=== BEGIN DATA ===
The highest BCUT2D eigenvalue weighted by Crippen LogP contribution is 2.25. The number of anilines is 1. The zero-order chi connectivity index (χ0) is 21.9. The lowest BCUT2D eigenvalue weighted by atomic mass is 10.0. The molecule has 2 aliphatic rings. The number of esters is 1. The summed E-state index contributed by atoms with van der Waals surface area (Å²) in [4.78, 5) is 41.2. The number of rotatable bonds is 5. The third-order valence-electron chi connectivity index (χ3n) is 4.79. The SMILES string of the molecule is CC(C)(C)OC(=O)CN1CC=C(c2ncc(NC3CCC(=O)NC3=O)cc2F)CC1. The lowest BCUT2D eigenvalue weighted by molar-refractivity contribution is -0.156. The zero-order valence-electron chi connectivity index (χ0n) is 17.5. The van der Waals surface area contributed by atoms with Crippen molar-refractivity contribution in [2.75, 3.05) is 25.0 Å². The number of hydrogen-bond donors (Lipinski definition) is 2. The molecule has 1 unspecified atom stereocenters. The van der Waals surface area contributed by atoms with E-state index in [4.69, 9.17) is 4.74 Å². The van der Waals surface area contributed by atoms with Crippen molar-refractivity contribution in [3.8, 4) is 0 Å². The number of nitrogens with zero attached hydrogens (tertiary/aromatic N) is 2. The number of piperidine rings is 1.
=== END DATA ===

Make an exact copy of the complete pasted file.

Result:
The highest BCUT2D eigenvalue weighted by Crippen LogP contribution is 2.25. The number of anilines is 1. The zero-order chi connectivity index (χ0) is 21.9. The lowest BCUT2D eigenvalue weighted by atomic mass is 10.0. The molecule has 2 aliphatic rings. The number of esters is 1. The summed E-state index contributed by atoms with van der Waals surface area (Å²) in [4.78, 5) is 41.2. The number of rotatable bonds is 5. The third-order valence-electron chi connectivity index (χ3n) is 4.79. The SMILES string of the molecule is CC(C)(C)OC(=O)CN1CC=C(c2ncc(NC3CCC(=O)NC3=O)cc2F)CC1. The lowest BCUT2D eigenvalue weighted by molar-refractivity contribution is -0.156. The zero-order valence-electron chi connectivity index (χ0n) is 17.5. The van der Waals surface area contributed by atoms with Crippen molar-refractivity contribution in [2.75, 3.05) is 25.0 Å². The number of hydrogen-bond donors (Lipinski definition) is 2. The molecule has 1 unspecified atom stereocenters. The van der Waals surface area contributed by atoms with E-state index in [4.69, 9.17) is 4.74 Å². The van der Waals surface area contributed by atoms with Crippen molar-refractivity contribution in [3.8, 4) is 0 Å². The number of nitrogens with zero attached hydrogens (tertiary/aromatic N) is 2. The number of piperidine rings is 1.